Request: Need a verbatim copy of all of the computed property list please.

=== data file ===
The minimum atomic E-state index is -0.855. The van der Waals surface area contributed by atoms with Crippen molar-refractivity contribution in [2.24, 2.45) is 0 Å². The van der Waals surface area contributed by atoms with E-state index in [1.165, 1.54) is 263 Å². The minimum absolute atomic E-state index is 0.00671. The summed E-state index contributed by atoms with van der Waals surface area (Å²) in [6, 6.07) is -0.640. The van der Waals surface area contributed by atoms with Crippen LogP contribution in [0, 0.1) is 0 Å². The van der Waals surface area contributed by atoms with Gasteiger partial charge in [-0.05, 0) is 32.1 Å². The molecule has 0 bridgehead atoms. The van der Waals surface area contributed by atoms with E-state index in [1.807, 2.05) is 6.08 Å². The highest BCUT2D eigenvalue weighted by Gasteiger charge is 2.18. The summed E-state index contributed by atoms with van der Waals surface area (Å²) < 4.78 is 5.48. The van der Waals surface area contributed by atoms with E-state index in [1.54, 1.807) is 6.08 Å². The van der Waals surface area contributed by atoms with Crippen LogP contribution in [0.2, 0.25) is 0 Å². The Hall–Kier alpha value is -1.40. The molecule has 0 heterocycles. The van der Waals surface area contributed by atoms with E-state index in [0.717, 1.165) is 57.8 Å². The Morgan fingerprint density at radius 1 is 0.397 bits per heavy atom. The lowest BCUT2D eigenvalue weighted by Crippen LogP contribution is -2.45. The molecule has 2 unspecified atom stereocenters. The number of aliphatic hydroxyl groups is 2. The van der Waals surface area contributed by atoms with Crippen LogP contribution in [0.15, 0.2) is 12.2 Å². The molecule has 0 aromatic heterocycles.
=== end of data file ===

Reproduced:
The minimum atomic E-state index is -0.855. The van der Waals surface area contributed by atoms with Crippen molar-refractivity contribution in [2.24, 2.45) is 0 Å². The van der Waals surface area contributed by atoms with E-state index in [1.165, 1.54) is 263 Å². The minimum absolute atomic E-state index is 0.00671. The summed E-state index contributed by atoms with van der Waals surface area (Å²) in [6, 6.07) is -0.640. The van der Waals surface area contributed by atoms with Crippen LogP contribution in [0, 0.1) is 0 Å². The van der Waals surface area contributed by atoms with Gasteiger partial charge in [-0.05, 0) is 32.1 Å². The molecule has 0 bridgehead atoms. The van der Waals surface area contributed by atoms with E-state index in [1.807, 2.05) is 6.08 Å². The highest BCUT2D eigenvalue weighted by Gasteiger charge is 2.18. The summed E-state index contributed by atoms with van der Waals surface area (Å²) < 4.78 is 5.48. The van der Waals surface area contributed by atoms with E-state index in [1.54, 1.807) is 6.08 Å². The van der Waals surface area contributed by atoms with Crippen LogP contribution in [0.2, 0.25) is 0 Å². The Hall–Kier alpha value is -1.40. The molecule has 0 heterocycles. The van der Waals surface area contributed by atoms with E-state index in [0.717, 1.165) is 57.8 Å². The Morgan fingerprint density at radius 1 is 0.397 bits per heavy atom. The lowest BCUT2D eigenvalue weighted by Crippen LogP contribution is -2.45. The molecule has 2 unspecified atom stereocenters. The number of aliphatic hydroxyl groups is 2. The van der Waals surface area contributed by atoms with Crippen LogP contribution in [0.15, 0.2) is 12.2 Å². The molecule has 0 aromatic heterocycles.